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Rip Currents: What They Are and How To Handle Them - July 31, 2016

Every summer in Ocean City, Maryland, life guards are kept busy saving beachgoers from drowning in rip currents. Eighty percent of all beach rescues in the country are caused by rip currents. It’s easy to see that rip currents are a huge problem, in the summer of 2014 alone, five people died from drowning in rip currents on the beaches of Ocean City. The risk of swimmers getting caught in these dangerous currents could be greatly reduced by learning to identify, avoid, and survive a rip current.


Rip currents are caused by a gap in offshore sand bars which produce narrow channels of fast-moving, seaward bound water. They can move very quickly, up to eight feet per second, which is faster than an Olympic swimmer. Rip currents can be identified by one, none, or several of the following aspects: different colored water, debris flowing swiftly out to sea, a break in the wave pattern, and/or a seemingly calm spot amidst the waves. Each of these can be indicators of a rip current under the surface. If a swimmer notices a spot that has any of these indicators it would be best to try to avoid swimming there. Unfortunately, the calm spots in the water can attract swimmers, who have no idea of the strong current beneath the surface. However, more often than not rip currents are very hard to identify until a swimmer finds themselves caught in one.


The most important thing for a swimmer to do when they find themselves in this situation is to remain calm. Even the most experienced of swimmers will have trouble if they panic. It’s almost a natural instinct to immediately try to fight against the current to get back to shore, but that will only fatigue the swimmer. Rip currents pull water from the beach and out past the breakers back to open water. The channel of swift water moving out to sea is called the “neck”, which carries the water past the sandbar and breakers to open water. Once it’s past the breakers, the “head” of the rip current deposits the water and the current loses its speed and strength. These currents can occur not only where there are gaps in the sandbar, but also around piers and jetties. To safely exit the current, the swimmer should swim parallel to shore and out of the current, which is usually very narrow. Once the current is no longer pulling on them, the swimmer can then safely swim to the shore. If the swimmer cannot swim well or is too tired to swim parallel, they should calmly tread water or lie on their back and float with the current until they can be rescued or until they are out of the current.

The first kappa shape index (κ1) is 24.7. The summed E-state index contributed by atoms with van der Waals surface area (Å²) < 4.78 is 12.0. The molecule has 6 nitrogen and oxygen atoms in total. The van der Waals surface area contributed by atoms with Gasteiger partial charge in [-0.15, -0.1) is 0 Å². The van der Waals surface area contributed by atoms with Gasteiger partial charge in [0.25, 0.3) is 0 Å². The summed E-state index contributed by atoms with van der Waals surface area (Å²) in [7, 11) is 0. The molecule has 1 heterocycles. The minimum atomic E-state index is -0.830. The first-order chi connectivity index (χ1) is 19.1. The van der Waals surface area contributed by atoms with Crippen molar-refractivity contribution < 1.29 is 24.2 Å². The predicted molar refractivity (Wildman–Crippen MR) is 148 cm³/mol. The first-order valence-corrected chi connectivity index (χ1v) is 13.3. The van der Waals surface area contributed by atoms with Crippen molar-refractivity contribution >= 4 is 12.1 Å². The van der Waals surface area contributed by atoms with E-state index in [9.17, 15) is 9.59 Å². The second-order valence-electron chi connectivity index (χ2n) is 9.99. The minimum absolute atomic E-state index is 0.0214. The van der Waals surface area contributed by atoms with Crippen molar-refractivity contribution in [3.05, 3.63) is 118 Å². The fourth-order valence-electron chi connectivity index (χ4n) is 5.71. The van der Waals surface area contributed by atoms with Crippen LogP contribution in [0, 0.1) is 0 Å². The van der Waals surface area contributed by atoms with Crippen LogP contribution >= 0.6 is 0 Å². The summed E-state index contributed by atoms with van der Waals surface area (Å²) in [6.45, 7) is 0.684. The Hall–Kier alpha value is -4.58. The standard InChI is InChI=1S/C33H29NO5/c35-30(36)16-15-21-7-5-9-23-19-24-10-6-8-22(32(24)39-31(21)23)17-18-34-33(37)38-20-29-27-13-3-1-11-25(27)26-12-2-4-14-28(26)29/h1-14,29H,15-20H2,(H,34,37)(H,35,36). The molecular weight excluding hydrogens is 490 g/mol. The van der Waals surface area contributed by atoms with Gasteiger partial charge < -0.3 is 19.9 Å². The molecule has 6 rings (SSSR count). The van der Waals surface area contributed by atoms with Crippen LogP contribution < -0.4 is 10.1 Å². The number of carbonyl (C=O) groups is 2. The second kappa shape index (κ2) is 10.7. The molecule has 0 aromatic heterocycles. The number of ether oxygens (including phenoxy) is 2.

Swimmers should always pay attention to posted warnings and stay out of the water in dangerous conditions. There are greater chances for dangerous currents when a storm is near or has recently passed. If there are lifeguards, the swimmer should make sure to stay within their sight, especially if there are rip current warnings posted. They should also feel free to ask the lifeguard on duty any questions they may have about rips or if there are any rip currents that they should be aware of on the beach.


Contrary to popular belief, rip currents cannot pull a swimmer vertically underwater and hold them down. Most deaths from drowning occur because the swimmer panics or attempts to swim directly against the current, leaving them exhausted. Another popular myth is that rip currents, rip tides, and undertows are all the same things. Rip tides are strong offshore currents the pull water in and out of inlets. The danger comes from the falling tides, that are pulling water from the inlet out to sea, and could potentially pull a person out to sea. Undertows are generally not life-threatening, they come from the current that is produced from the backwash of a wave, when it pulls the water back into the next wave, which would then break on the beach. The danger from an undertow mainly affects young children, because it can knock them around in the waves. Knowing the differences between these three currents, and how to handle them is important to being safe at the beach. 
Rip currents can be life threatening, but when swimmers are educated on identifying rip currents, their dangers, and how to deal with them, there is a much better chance of survival, and hopefully less rescues to be performed.

 

Mottley is the STEM Intern for the Maryland Coastal Bays Program. 

 



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